Japan’s trade deficit surged to a record of 3.5 trillion yen ($26 billion) in January, as exports slumped against the backdrop of a sluggish global economy and Chinese demand for automobiles and chip-making technology.
The trade deficit increased from 1.45 trillion yen in December to surpass 3 trillion yen for the first time in comparable statistics dating back to the late 1970s, according to the finance ministry on Thursday. Although smaller than expected by experts, the deficit still set a new all-time high.
Thursday’s trade report followed gross domestic product data that was worse than expected, highlighting the challenges the Bank of Japan faces in generating growth driven by private demand while also steadily holding inflation above 2%.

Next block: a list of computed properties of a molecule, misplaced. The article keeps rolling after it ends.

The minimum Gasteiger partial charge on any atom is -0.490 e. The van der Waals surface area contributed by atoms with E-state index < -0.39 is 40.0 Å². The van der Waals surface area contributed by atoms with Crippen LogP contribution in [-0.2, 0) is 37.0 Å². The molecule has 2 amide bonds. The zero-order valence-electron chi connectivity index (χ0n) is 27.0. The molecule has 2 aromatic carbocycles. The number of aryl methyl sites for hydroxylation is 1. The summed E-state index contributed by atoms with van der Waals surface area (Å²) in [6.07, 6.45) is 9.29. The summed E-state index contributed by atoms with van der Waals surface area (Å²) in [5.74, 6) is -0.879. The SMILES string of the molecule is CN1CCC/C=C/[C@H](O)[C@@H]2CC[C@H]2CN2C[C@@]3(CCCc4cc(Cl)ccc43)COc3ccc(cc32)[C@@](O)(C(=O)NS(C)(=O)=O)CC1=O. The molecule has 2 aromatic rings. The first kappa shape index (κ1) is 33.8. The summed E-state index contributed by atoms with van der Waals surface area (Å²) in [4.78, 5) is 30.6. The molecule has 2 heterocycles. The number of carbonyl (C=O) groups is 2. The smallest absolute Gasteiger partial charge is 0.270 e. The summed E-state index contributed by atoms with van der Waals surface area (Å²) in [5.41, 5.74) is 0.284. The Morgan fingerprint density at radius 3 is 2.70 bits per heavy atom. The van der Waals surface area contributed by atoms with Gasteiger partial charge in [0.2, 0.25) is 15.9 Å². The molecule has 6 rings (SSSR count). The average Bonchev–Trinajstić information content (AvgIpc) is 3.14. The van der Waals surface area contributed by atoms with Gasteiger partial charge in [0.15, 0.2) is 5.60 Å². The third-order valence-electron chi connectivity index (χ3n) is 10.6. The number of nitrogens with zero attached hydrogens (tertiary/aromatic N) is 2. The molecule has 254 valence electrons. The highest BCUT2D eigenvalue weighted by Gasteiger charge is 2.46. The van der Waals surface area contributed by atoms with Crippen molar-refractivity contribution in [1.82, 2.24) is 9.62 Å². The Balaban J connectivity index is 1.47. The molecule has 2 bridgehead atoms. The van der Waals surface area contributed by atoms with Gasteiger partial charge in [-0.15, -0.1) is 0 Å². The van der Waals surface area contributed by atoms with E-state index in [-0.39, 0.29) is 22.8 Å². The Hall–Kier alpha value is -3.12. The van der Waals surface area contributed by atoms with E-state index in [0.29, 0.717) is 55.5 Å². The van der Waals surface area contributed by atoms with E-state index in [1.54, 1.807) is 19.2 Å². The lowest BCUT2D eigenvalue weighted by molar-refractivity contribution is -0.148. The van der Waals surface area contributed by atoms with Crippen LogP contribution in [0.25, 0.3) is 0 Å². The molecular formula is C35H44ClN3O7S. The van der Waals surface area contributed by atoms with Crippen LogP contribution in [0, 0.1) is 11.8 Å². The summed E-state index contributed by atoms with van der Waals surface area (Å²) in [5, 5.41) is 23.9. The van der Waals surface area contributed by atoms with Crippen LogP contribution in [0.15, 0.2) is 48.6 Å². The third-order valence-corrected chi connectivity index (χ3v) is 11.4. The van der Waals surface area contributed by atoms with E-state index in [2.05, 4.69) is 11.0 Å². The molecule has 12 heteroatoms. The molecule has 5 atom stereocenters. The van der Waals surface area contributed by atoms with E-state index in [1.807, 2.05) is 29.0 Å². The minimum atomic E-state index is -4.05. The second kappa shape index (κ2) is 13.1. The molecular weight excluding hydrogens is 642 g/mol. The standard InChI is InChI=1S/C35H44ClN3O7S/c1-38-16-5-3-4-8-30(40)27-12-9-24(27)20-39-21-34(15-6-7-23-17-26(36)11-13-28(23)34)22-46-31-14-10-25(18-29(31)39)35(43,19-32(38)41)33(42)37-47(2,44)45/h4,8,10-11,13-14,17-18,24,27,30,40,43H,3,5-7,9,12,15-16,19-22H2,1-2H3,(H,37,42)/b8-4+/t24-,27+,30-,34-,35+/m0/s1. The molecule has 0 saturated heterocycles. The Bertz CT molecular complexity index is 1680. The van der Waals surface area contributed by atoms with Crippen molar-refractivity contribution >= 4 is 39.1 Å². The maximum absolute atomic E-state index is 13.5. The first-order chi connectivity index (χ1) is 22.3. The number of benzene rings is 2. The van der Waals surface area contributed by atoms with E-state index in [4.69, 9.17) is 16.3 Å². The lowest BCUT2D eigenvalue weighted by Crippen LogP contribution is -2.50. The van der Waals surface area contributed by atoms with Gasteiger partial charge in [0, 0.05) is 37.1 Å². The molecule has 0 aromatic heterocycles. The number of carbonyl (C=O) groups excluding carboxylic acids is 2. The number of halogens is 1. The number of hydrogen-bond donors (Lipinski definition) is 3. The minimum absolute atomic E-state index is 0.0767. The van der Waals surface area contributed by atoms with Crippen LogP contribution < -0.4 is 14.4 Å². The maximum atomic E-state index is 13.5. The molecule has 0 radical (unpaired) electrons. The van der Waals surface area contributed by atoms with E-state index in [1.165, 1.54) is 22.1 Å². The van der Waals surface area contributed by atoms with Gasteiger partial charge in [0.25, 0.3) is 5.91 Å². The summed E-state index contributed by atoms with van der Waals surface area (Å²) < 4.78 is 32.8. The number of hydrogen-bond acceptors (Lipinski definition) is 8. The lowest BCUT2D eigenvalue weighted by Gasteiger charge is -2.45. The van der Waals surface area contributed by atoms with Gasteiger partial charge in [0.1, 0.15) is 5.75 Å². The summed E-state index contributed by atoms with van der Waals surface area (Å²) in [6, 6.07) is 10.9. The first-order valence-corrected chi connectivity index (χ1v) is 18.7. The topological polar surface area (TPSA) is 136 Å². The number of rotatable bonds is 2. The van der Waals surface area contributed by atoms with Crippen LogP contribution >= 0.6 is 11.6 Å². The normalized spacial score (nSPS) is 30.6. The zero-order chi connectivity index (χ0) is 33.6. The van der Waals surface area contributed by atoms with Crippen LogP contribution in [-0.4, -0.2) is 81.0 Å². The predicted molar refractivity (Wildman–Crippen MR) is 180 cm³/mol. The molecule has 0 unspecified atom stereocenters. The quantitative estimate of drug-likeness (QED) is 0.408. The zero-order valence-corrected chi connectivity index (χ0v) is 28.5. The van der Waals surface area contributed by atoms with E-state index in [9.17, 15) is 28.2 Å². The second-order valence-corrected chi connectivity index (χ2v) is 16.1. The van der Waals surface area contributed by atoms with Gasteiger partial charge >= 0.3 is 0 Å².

Exports expanded 3.5% year-over-year to a total of 6.55 trillion yen, with chip-making equipment being one of the biggest laggards, indicating a decline in demand from around the world’s technological industries. Cars, automobile components, and chip machinery all contributed to a 17.1% drop in the value of exports to China. The expansion of exports to the United States and Europe slowed to 10.2% and 9.5 %, respectively.
Meanwhile imports surged 17.8% to just over $10 trillion.